As well as resolving international investors' concerns, the possibility of the A-share being included in the index could be increased greatly under a new MSCI plan.

The new proposal only incorporates large-cap stocks that can be traded through the Shanghai and Shenzhen exchanges, excluding the shares of listed companies that are already in the MSCI China Index and those that have been suspended for more than 50 days. The new plan reduces the number of shares likely to be index to 169.

If the A-share is successfully incorporated, its weight in the MSCI China and MSCI Emerging Markets indices would be 1.7 percent and 0.5 percent respectively, MSCI forecast, following initial values of 3.7 percent and 1 percent.

At present, qualified international investors cannot redeem more than 20 percent of their previous year's net asset value, which impedes investors' liquidity. Last year, MSCI insiders said these restrictions and large-scale suspension were the main reasons hindering the A-shares introduction to MSCI. Under the new arrangement, foreign institutions won't be limited to the 20-percent quota.

A disadvantage of the new scheme is that the shares an investor can acquire are limited, they can't buy all A-shares, said Zhang Yu, head of overseas research at Minsheng Securities.

However, she added, considering the A-share was initially mostly for blue-chip companies, the real impact of this disadvantage is limited. Another concern is the "the new scheme uses the offshore yuan as an index currency, whereas the old one used onshore rates," she said. "Factoring in that the current offshore pool is small and more volatile, there's more risk."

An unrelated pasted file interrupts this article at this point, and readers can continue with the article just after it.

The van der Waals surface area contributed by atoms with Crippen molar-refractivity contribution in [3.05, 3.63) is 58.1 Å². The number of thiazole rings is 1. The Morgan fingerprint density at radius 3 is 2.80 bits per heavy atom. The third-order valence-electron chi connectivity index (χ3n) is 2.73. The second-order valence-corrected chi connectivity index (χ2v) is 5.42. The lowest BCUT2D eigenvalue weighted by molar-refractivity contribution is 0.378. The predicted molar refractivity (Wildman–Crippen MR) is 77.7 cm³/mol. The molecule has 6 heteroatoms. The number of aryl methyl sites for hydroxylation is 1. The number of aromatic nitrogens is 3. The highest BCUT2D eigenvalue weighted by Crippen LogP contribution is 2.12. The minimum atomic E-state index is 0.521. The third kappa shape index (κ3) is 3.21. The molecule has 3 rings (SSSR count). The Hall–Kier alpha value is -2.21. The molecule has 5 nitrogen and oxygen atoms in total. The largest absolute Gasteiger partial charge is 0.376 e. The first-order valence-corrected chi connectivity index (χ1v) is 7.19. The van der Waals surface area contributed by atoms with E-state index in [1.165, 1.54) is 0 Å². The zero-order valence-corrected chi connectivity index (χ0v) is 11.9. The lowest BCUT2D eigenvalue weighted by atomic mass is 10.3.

A-Shares Will Keep Moving Forward

Under the new scheme, although the inflow into A-share funds will be lowered, the general consensus is that it is an important step for A-shares to catch up with the international market.

"China will keep opening its markets," said Qi Bin, deputy general manager of China Investment Co., "MSCI is just one channel, and where or not A-shares are including, China's reform and opening-up will plow on." Qi previously said the Chinese market can learn from overseas markets in many ways. For example, the London exchange's cooperation with other markets is particularly effective, and China can learn from this collaboration.

For MSCI, the inclusion of the A-share is an important step in ensuring the integrity and representativeness of the index, said Ajay Dayal, an investment director at Legg Mason Global Asset Management. "MSCI is bound to include it in the long term, and that's their responsibility. In May 2015, the FTSE Index launched a plan to incorporate A-shares into its global transition index, introducing two emerging market transition indices that include the A-share. However, the inclusion is not the focus. The A-share's internationalization is what's key."

The mainstream view is that the incremental funds brought to the A-share market are not the main issue; the real positive is that an important step has been made in the domestic capital market and its integration with the global financial market. An open, market-oriented, standardized and speculative stock market can provide more powerful support for a real economic transformation.

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Keywords: MSCI , China Stock Market , Yuan , Currency , STOCK EXCHANGE